Meteorites range extraordinarily in size and weight. At the low end of the scale is cosmic dust, a term that designates particles smaller than 0.1 mm. These small particles are not melted by frictional heating during passage through the atmosphere. Due to their large surface to mass ratio, the generated heat is lost by radiation. There are also melted particles among these micrometeorites; they formed mainly by ablation from the molten surface of larger meteorites. The Earth accumulates about 10000 t of cosmic dust per year, but the problem for meteorite researchers is to distinguish it from the tremendous quantities of terrestrial dust. Two approaches to this problem have been found: 1.The capture of cosmic dust at high altitudes in the atmosphere;2.The recovery of cosmic spherules from deep-sea sediments, or from Arctic or Antarctic ice.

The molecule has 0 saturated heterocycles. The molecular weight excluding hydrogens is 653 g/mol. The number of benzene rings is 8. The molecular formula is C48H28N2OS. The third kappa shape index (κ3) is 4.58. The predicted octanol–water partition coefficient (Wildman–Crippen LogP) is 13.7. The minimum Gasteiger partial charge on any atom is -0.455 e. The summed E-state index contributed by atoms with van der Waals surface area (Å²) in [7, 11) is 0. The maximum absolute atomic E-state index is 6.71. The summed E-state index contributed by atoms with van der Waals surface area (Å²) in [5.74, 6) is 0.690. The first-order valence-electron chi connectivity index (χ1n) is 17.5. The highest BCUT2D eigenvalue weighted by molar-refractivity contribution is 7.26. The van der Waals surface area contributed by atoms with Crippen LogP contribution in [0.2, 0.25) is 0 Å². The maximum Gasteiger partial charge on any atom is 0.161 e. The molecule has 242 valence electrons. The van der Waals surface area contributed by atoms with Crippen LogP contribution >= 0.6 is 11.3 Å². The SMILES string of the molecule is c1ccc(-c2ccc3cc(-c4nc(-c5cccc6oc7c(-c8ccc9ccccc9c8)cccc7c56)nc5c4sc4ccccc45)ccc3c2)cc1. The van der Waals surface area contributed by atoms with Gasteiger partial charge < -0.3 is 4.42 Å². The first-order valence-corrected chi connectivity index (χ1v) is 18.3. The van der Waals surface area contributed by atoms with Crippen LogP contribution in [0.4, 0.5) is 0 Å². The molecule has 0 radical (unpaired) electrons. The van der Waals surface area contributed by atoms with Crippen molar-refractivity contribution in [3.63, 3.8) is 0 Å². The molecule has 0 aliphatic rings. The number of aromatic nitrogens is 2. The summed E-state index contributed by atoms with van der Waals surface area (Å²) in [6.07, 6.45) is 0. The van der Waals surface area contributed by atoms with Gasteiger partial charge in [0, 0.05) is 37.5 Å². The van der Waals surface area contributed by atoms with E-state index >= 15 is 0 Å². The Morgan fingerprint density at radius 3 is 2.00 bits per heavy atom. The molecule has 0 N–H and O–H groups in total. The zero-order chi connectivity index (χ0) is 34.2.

Weitere Kapitel dieses Buchs durch Wischen aufrufen
- The Meteorites
Prof. Dr. F. Heide
Dr. F. Wlotzka
- Springer Berlin Heidelberg